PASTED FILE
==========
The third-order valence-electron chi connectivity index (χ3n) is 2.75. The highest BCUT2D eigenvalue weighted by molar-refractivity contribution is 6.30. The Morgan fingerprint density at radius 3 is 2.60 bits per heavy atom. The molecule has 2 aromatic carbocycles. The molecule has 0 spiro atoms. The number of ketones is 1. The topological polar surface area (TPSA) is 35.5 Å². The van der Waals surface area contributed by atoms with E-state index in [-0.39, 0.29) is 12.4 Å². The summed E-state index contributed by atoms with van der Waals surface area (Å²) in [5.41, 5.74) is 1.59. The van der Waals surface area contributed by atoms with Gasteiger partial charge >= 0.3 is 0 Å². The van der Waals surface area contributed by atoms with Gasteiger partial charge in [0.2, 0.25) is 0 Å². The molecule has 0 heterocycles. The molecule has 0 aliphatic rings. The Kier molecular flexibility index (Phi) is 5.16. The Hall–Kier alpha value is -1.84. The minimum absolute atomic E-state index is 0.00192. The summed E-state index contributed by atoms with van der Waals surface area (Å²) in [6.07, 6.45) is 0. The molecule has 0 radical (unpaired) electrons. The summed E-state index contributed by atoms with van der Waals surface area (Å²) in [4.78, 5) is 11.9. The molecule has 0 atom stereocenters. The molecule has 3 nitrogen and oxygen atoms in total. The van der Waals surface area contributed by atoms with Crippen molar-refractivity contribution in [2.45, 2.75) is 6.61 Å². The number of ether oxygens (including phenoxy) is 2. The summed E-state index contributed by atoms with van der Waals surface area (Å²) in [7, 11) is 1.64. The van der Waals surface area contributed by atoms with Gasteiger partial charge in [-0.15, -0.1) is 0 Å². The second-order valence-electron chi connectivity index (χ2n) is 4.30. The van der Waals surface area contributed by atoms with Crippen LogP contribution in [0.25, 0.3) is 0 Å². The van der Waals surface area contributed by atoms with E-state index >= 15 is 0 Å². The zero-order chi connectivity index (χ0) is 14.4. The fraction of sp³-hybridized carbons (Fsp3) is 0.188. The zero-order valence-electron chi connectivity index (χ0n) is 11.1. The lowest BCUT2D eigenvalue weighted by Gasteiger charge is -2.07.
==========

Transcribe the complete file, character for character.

The third-order valence-electron chi connectivity index (χ3n) is 2.75. The highest BCUT2D eigenvalue weighted by molar-refractivity contribution is 6.30. The Morgan fingerprint density at radius 3 is 2.60 bits per heavy atom. The molecule has 2 aromatic carbocycles. The molecule has 0 spiro atoms. The number of ketones is 1. The topological polar surface area (TPSA) is 35.5 Å². The van der Waals surface area contributed by atoms with E-state index in [-0.39, 0.29) is 12.4 Å². The summed E-state index contributed by atoms with van der Waals surface area (Å²) in [5.41, 5.74) is 1.59. The van der Waals surface area contributed by atoms with Gasteiger partial charge >= 0.3 is 0 Å². The van der Waals surface area contributed by atoms with Gasteiger partial charge in [0.2, 0.25) is 0 Å². The molecule has 0 heterocycles. The molecule has 0 aliphatic rings. The Kier molecular flexibility index (Phi) is 5.16. The Hall–Kier alpha value is -1.84. The minimum absolute atomic E-state index is 0.00192. The summed E-state index contributed by atoms with van der Waals surface area (Å²) in [6.07, 6.45) is 0. The molecule has 0 radical (unpaired) electrons. The summed E-state index contributed by atoms with van der Waals surface area (Å²) in [4.78, 5) is 11.9. The molecule has 0 atom stereocenters. The molecule has 3 nitrogen and oxygen atoms in total. The van der Waals surface area contributed by atoms with Crippen molar-refractivity contribution in [2.45, 2.75) is 6.61 Å². The number of ether oxygens (including phenoxy) is 2. The summed E-state index contributed by atoms with van der Waals surface area (Å²) in [7, 11) is 1.64. The van der Waals surface area contributed by atoms with Gasteiger partial charge in [-0.15, -0.1) is 0 Å². The second-order valence-electron chi connectivity index (χ2n) is 4.30. The van der Waals surface area contributed by atoms with Crippen LogP contribution in [0.25, 0.3) is 0 Å². The van der Waals surface area contributed by atoms with E-state index >= 15 is 0 Å². The zero-order chi connectivity index (χ0) is 14.4. The fraction of sp³-hybridized carbons (Fsp3) is 0.188. The zero-order valence-electron chi connectivity index (χ0n) is 11.1. The lowest BCUT2D eigenvalue weighted by Gasteiger charge is -2.07.